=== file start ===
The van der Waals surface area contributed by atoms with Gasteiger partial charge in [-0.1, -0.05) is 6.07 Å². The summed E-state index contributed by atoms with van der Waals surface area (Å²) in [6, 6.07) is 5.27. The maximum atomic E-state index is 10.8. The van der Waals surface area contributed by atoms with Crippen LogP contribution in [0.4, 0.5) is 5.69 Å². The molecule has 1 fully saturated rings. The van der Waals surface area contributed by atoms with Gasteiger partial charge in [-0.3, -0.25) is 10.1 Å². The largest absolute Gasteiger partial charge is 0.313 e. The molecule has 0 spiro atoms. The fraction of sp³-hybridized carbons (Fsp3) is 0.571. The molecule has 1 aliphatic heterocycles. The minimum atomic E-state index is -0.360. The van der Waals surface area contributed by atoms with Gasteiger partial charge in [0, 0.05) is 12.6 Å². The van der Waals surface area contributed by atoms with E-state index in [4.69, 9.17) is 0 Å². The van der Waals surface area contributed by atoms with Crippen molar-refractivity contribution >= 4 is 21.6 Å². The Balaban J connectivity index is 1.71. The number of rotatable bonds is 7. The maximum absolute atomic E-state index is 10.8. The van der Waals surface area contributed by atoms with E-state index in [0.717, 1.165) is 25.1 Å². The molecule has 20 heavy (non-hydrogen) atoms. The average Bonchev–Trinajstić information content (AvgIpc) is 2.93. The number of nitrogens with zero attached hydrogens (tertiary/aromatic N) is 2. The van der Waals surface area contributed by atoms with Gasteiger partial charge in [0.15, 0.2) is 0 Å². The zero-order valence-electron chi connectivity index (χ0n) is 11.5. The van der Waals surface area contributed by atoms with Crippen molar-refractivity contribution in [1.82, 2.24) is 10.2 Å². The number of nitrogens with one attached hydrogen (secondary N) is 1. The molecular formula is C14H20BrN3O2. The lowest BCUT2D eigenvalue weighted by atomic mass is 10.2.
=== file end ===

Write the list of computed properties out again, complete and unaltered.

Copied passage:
The van der Waals surface area contributed by atoms with Gasteiger partial charge in [-0.1, -0.05) is 6.07 Å². The summed E-state index contributed by atoms with van der Waals surface area (Å²) in [6, 6.07) is 5.27. The maximum atomic E-state index is 10.8. The van der Waals surface area contributed by atoms with Crippen LogP contribution in [0.4, 0.5) is 5.69 Å². The molecule has 1 fully saturated rings. The van der Waals surface area contributed by atoms with Gasteiger partial charge in [-0.3, -0.25) is 10.1 Å². The largest absolute Gasteiger partial charge is 0.313 e. The molecule has 0 spiro atoms. The fraction of sp³-hybridized carbons (Fsp3) is 0.571. The molecule has 1 aliphatic heterocycles. The minimum atomic E-state index is -0.360. The van der Waals surface area contributed by atoms with Gasteiger partial charge in [0, 0.05) is 12.6 Å². The van der Waals surface area contributed by atoms with E-state index in [4.69, 9.17) is 0 Å². The van der Waals surface area contributed by atoms with Crippen molar-refractivity contribution >= 4 is 21.6 Å². The Balaban J connectivity index is 1.71. The number of rotatable bonds is 7. The maximum absolute atomic E-state index is 10.8. The van der Waals surface area contributed by atoms with E-state index in [0.717, 1.165) is 25.1 Å². The molecule has 20 heavy (non-hydrogen) atoms. The average Bonchev–Trinajstić information content (AvgIpc) is 2.93. The number of nitrogens with zero attached hydrogens (tertiary/aromatic N) is 2. The van der Waals surface area contributed by atoms with Gasteiger partial charge in [0.15, 0.2) is 0 Å². The zero-order valence-electron chi connectivity index (χ0n) is 11.5. The van der Waals surface area contributed by atoms with Crippen molar-refractivity contribution in [1.82, 2.24) is 10.2 Å². The number of nitrogens with one attached hydrogen (secondary N) is 1. The molecular formula is C14H20BrN3O2. The lowest BCUT2D eigenvalue weighted by atomic mass is 10.2.